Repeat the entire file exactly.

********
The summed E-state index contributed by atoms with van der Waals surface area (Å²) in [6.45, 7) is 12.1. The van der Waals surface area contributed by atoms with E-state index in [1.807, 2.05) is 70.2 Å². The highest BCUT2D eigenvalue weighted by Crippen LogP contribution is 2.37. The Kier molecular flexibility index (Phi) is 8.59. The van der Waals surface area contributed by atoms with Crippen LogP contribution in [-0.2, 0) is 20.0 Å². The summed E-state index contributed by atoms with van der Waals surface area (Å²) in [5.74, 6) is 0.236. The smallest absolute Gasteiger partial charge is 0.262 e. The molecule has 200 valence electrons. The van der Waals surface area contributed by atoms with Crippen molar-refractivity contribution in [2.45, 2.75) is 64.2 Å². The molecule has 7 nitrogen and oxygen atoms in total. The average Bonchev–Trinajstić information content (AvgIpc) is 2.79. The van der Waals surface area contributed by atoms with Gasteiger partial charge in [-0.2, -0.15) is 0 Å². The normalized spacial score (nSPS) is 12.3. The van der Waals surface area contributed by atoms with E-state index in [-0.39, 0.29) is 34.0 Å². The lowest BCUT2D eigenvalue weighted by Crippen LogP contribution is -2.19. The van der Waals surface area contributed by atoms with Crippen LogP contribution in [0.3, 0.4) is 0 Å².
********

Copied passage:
The summed E-state index contributed by atoms with van der Waals surface area (Å²) in [6.45, 7) is 12.1. The van der Waals surface area contributed by atoms with E-state index in [1.807, 2.05) is 70.2 Å². The highest BCUT2D eigenvalue weighted by Crippen LogP contribution is 2.37. The Kier molecular flexibility index (Phi) is 8.59. The van der Waals surface area contributed by atoms with Crippen LogP contribution in [-0.2, 0) is 20.0 Å². The summed E-state index contributed by atoms with van der Waals surface area (Å²) in [5.74, 6) is 0.236. The smallest absolute Gasteiger partial charge is 0.262 e. The molecule has 200 valence electrons. The van der Waals surface area contributed by atoms with Crippen molar-refractivity contribution in [2.45, 2.75) is 64.2 Å². The molecule has 7 nitrogen and oxygen atoms in total. The average Bonchev–Trinajstić information content (AvgIpc) is 2.79. The van der Waals surface area contributed by atoms with Gasteiger partial charge in [-0.2, -0.15) is 0 Å². The normalized spacial score (nSPS) is 12.3. The van der Waals surface area contributed by atoms with E-state index in [-0.39, 0.29) is 34.0 Å². The lowest BCUT2D eigenvalue weighted by Crippen LogP contribution is -2.19. The van der Waals surface area contributed by atoms with Crippen LogP contribution in [0.3, 0.4) is 0 Å².